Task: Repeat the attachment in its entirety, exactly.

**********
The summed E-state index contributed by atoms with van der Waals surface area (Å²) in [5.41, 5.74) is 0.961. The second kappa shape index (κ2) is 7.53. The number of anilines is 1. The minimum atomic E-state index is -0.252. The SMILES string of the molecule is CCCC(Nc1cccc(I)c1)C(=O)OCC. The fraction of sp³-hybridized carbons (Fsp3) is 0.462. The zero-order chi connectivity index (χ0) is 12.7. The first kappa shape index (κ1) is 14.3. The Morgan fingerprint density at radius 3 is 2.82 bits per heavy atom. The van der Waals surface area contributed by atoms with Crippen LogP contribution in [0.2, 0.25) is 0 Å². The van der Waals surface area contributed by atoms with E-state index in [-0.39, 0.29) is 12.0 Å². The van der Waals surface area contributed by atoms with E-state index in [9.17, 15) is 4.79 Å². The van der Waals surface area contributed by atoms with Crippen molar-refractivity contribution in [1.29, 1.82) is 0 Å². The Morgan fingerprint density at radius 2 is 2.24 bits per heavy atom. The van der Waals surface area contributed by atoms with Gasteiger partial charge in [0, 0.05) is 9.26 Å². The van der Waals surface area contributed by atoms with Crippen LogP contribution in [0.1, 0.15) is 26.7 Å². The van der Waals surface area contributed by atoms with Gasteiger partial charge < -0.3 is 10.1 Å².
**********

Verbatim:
The summed E-state index contributed by atoms with van der Waals surface area (Å²) in [5.41, 5.74) is 0.961. The second kappa shape index (κ2) is 7.53. The number of anilines is 1. The minimum atomic E-state index is -0.252. The SMILES string of the molecule is CCCC(Nc1cccc(I)c1)C(=O)OCC. The fraction of sp³-hybridized carbons (Fsp3) is 0.462. The zero-order chi connectivity index (χ0) is 12.7. The first kappa shape index (κ1) is 14.3. The Morgan fingerprint density at radius 3 is 2.82 bits per heavy atom. The van der Waals surface area contributed by atoms with Crippen LogP contribution in [0.2, 0.25) is 0 Å². The van der Waals surface area contributed by atoms with E-state index in [-0.39, 0.29) is 12.0 Å². The van der Waals surface area contributed by atoms with E-state index in [9.17, 15) is 4.79 Å². The van der Waals surface area contributed by atoms with Crippen molar-refractivity contribution in [1.29, 1.82) is 0 Å². The Morgan fingerprint density at radius 2 is 2.24 bits per heavy atom. The van der Waals surface area contributed by atoms with Gasteiger partial charge in [0, 0.05) is 9.26 Å². The van der Waals surface area contributed by atoms with Crippen LogP contribution in [0.1, 0.15) is 26.7 Å². The van der Waals surface area contributed by atoms with Gasteiger partial charge < -0.3 is 10.1 Å².